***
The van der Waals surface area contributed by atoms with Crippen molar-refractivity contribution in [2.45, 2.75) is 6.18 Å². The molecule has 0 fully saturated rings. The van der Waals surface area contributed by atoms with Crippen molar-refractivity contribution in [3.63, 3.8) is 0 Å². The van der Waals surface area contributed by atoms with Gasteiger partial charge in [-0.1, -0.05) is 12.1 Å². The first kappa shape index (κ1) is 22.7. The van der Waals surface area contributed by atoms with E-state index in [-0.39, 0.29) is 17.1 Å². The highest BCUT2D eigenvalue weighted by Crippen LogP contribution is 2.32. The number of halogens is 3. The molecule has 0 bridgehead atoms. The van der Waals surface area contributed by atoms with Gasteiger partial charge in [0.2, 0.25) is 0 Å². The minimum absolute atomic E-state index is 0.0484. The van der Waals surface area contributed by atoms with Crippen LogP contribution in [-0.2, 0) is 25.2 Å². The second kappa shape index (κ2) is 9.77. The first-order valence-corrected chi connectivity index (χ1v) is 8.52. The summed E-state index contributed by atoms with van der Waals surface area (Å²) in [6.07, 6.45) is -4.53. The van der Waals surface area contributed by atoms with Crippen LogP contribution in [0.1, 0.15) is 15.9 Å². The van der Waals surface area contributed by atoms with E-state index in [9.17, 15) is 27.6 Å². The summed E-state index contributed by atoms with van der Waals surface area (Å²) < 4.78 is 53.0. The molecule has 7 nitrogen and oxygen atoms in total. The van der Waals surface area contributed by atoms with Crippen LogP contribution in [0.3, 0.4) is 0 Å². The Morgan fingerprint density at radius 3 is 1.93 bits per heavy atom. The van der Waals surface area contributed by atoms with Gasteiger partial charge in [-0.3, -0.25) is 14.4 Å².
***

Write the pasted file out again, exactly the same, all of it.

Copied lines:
The van der Waals surface area contributed by atoms with Crippen molar-refractivity contribution in [2.45, 2.75) is 6.18 Å². The molecule has 0 fully saturated rings. The van der Waals surface area contributed by atoms with Crippen molar-refractivity contribution in [3.63, 3.8) is 0 Å². The van der Waals surface area contributed by atoms with Gasteiger partial charge in [-0.1, -0.05) is 12.1 Å². The first kappa shape index (κ1) is 22.7. The van der Waals surface area contributed by atoms with E-state index in [-0.39, 0.29) is 17.1 Å². The highest BCUT2D eigenvalue weighted by Crippen LogP contribution is 2.32. The number of halogens is 3. The molecule has 0 bridgehead atoms. The van der Waals surface area contributed by atoms with Gasteiger partial charge in [0.2, 0.25) is 0 Å². The minimum absolute atomic E-state index is 0.0484. The van der Waals surface area contributed by atoms with Crippen LogP contribution in [-0.2, 0) is 25.2 Å². The second kappa shape index (κ2) is 9.77. The first-order valence-corrected chi connectivity index (χ1v) is 8.52. The summed E-state index contributed by atoms with van der Waals surface area (Å²) in [6.07, 6.45) is -4.53. The van der Waals surface area contributed by atoms with Crippen LogP contribution in [0.1, 0.15) is 15.9 Å². The van der Waals surface area contributed by atoms with E-state index in [9.17, 15) is 27.6 Å². The summed E-state index contributed by atoms with van der Waals surface area (Å²) < 4.78 is 53.0. The molecule has 7 nitrogen and oxygen atoms in total. The van der Waals surface area contributed by atoms with Crippen LogP contribution in [0.3, 0.4) is 0 Å². The Morgan fingerprint density at radius 3 is 1.93 bits per heavy atom. The van der Waals surface area contributed by atoms with Gasteiger partial charge in [-0.3, -0.25) is 14.4 Å².